If a Christian, a Jew, a Muslim and an atheist all gather in a field to watch a sunrise, they will likely share a similar experience.
“If they have any sort of life in them, they’re going to experience the beauty of that sunrise—the sky changing color and probably look at the sun as it comes over the horizon,” said Joseph Pearce, a prolific Catholic writer in residence at Aquinas College in Tennessee. “And they’ll be uplifted and edified by the experience. They will feel that they’ve experienced something good.”
They have something common—an appreciation for beauty, he said.
Beauty is considered one of three universal supernatural experiences called transcendentals—including truth and goodness—that Pearce said is key to leading an anti-Christian world to God.
In the first of a series of talks for the 2015-2016 Archbishop’s Lecture Series, Pearce will share how great works of literature and fine art can depict a beauty that transcends divisions and attracts a world resistant to reason.
“We live in an age of relativism. It makes it difficult to actually engage people on level of reason because they’re out of the habit of reasoning. It’s all about opinion and feelings,” he told the Denver Catholic. “Evangelizing through the power of beauty is a powerful way of reaching people. People can still be touched by the beauty of nature, the beauty of art … as the great poets and artists have shown.”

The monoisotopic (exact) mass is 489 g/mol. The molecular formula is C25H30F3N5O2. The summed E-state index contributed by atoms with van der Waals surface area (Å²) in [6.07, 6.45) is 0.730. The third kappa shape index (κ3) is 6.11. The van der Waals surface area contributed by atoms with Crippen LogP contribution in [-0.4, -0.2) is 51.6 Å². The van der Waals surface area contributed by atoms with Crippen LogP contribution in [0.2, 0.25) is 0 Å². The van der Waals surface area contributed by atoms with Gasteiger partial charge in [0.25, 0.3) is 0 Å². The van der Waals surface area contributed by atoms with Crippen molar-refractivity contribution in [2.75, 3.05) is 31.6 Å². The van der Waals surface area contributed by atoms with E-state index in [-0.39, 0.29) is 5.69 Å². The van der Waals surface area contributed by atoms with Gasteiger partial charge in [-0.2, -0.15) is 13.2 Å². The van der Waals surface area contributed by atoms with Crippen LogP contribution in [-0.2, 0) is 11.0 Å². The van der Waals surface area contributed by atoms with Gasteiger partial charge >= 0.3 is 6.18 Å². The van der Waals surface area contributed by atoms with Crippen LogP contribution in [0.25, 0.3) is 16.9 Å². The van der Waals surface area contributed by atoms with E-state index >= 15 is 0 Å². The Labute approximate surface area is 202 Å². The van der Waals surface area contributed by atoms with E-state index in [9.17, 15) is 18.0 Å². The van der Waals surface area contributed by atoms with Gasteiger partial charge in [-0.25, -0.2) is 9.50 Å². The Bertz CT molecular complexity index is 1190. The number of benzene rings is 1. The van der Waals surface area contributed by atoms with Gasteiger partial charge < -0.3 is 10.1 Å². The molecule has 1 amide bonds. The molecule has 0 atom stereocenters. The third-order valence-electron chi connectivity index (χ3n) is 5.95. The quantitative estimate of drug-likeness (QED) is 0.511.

On Sept. 1, Pearce will kick-off the lecture series in the Archdiocese of Denver centered on the theme “Truth, Goodness and Beauty: Avenues for the New Evangelization.”
“Archbishop Samuel Aquila chose the theme for the lecture series because he wants Catholics in northern Colorado to think about how they can live and present the Gospel in new ways,” said David Uebbing, chancellor for the archdiocese. “Being a part of the new evangelization means creatively seeking ways to bring the Gospel into our families, friendships and workplaces. That’s not an easy task, so this year’s lecture series is designed to help give people the intellectual and practical background to do that, and do it with joy.”
This year’s series provides the faith community with a social and intellectual forum featuring well-known Catholic leaders lecturing on current topics. The events begin at 7 p.m. in the St. John Vianney Seminary refectory, 1300 S. Steele St., with a half hour of socializing with drinks and appetizers before an hour lecture and Q-and-A with the speaker.
Uebbing said each speaker will also spend time with Augustine Institute graduate students for an informal discussion about the night’s topic.
Pearce’s talk will offer unique insights into a powerful way of evangelizing, he said.
“I think that Joseph Pearce’s insights into the role of art and literature in creating a culture that is more receptive to the Gospel will be very uplifting and enlightening,” Uebbing said.
Pearce, a native of England who directs Aquinas College’s Center for Faith and Culture and is executive director of Catholic Courses, has written extensively on Christian literary figures and lectured on the Catholic underpinnings of bestselling books like The Lord of the Rings and The Hobbit.